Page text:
What Is Cache Busting?
Imagine you're browsing the internet, and you come across a website that looks like it hasn't been updated in years. The fonts are outdated, the images are pixelated, and the layout is just plain ugly. It's frustrating, right? You wonder why the website owner hasn't bothered to update it.
In this blog post, we'll go over everything you need to know about cache busting.
What is cache busting?
Cache busting is a technique used by web developers to force the browser to load the most recent version of a file, rather than a previously cached version. When a static file gets cached it can be stored for very long periods of time before it ends up expiring. This can be an annoyance in the event that you make an update to a site however, since the cached version of the file is stored in your visitors' browsers, they may be unable to see the changes made. This is due to the fact that a visitor's browser will locally store a cached copy of your static assets given that your website is configured to leverage browser caching.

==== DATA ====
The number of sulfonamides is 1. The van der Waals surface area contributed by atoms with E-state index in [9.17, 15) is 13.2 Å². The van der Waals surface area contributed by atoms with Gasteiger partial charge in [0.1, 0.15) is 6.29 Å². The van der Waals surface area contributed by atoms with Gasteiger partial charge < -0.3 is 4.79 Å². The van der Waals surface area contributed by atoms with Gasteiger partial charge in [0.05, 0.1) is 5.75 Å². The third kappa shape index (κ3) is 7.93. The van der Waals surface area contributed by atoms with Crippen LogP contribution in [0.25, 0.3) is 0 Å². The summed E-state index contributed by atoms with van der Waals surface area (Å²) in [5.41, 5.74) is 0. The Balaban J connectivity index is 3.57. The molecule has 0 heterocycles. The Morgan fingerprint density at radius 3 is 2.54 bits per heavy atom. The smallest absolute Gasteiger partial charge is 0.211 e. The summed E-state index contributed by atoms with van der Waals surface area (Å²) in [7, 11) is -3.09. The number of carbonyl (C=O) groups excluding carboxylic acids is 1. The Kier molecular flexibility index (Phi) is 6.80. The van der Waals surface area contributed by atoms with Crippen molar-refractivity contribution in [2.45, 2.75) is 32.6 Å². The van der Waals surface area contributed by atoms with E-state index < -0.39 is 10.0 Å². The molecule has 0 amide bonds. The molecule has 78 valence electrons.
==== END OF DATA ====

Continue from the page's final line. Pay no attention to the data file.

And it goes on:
Cache busting solves the browser caching issue by using a unique file version identifier to tell the browser that a new version of the file is available. Therefore the browser doesn't retrieve the old file from cache but rather makes a request to the origin server for the new file.
Why is cache busting important?
Cache busting is important for several reasons:
Consistent user experience: When a user visits a website, they expect the website to look and function the same way every time. If a cached version of a file is causing issues, the user may have a negative experience and be less likely to return to the website.
Accurate analytics: If a cached version of a file is being loaded, it can skew analytics data, making it difficult to accurately track user behavior.
Website updates: Cache busting ensures that users are seeing the most up-to-date version of a website. This is particularly important for websites that frequently update their content or make changes to their design.
How to use cache busting?